Insights into hours worked, May 2022

Released
16/06/2022

The ABS will continue to monitor changes in hours worked and provide additional analysis when relevant.

Hours worked increased by 0.9% (in seasonally adjusted terms) between April and May 2022, while employment increased by 0.5%. Throughout the pandemic, the hours worked series shows larger short-term changes than in the employed series, given that employees may be away from paid work for a short period without losing their job.  

Chart 1 shows that after the rise in May 2022, hours worked is 1.8% above the pre-Omicron COVID variant high of December 2021.

Source: Labour Force, Australia Tables 1 and 19

People working fewer hours than usual due to their own illness, injury or sick leave

Chart 2 shows an increase in the number of people working fewer hours due to continued disruption from the Omicron variant and influenza between April and May 2022. The number of people working fewer hours due to their own illness in May 2022 (780,500 people) was the highest level recorded during the pandemic.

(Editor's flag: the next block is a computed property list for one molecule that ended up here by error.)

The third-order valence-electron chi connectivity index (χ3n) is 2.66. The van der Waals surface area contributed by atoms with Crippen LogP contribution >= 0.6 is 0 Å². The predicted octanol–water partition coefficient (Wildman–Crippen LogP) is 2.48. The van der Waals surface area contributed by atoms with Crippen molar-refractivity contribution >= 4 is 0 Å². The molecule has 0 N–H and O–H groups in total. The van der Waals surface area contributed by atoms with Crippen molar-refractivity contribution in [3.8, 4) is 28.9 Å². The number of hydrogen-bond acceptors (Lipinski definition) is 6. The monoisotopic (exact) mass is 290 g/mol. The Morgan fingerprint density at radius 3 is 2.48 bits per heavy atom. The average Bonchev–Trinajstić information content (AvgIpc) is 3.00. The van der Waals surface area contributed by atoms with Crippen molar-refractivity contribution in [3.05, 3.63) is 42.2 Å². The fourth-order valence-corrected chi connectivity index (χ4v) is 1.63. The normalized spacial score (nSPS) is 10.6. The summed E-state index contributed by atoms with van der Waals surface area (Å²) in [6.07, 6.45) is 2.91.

Source: Labour Force, Australia Data Cube EM2a

Chart 3 shows the number of employed people working less hours due to own illness, by age. Age groups 25-39 years and 55 years and over showed an increase between April and May 2022. For those aged 15-24 years, an increase occurred earlier in 2022 and has stablised in recent months.

Source:  Labour Force, Australia Data Cube EM2a

Chart 4 shows employed people who worked fewer hours than usual due to their own illness, injury or sick leave in May over recent years, by State and Territory. The number of people working fewer hours than usual due to own illness increased in May 2022, almost double the usual number for May in most states.

Source:  Labour Force, Australia Data Cube EM2b

People working fewer hours than usual due to bad weather or plant breakdown

Chart 5 shows people working fewer hours due to bad weather or plant breakdown increased slightly in May 2022, mostly due to ongoing adverse weather in Queensland. This follows the large increase in March 2022 associated with flooding in New South Wales and Queensland.

Source: Labour Force, Australia Data Cube EM2a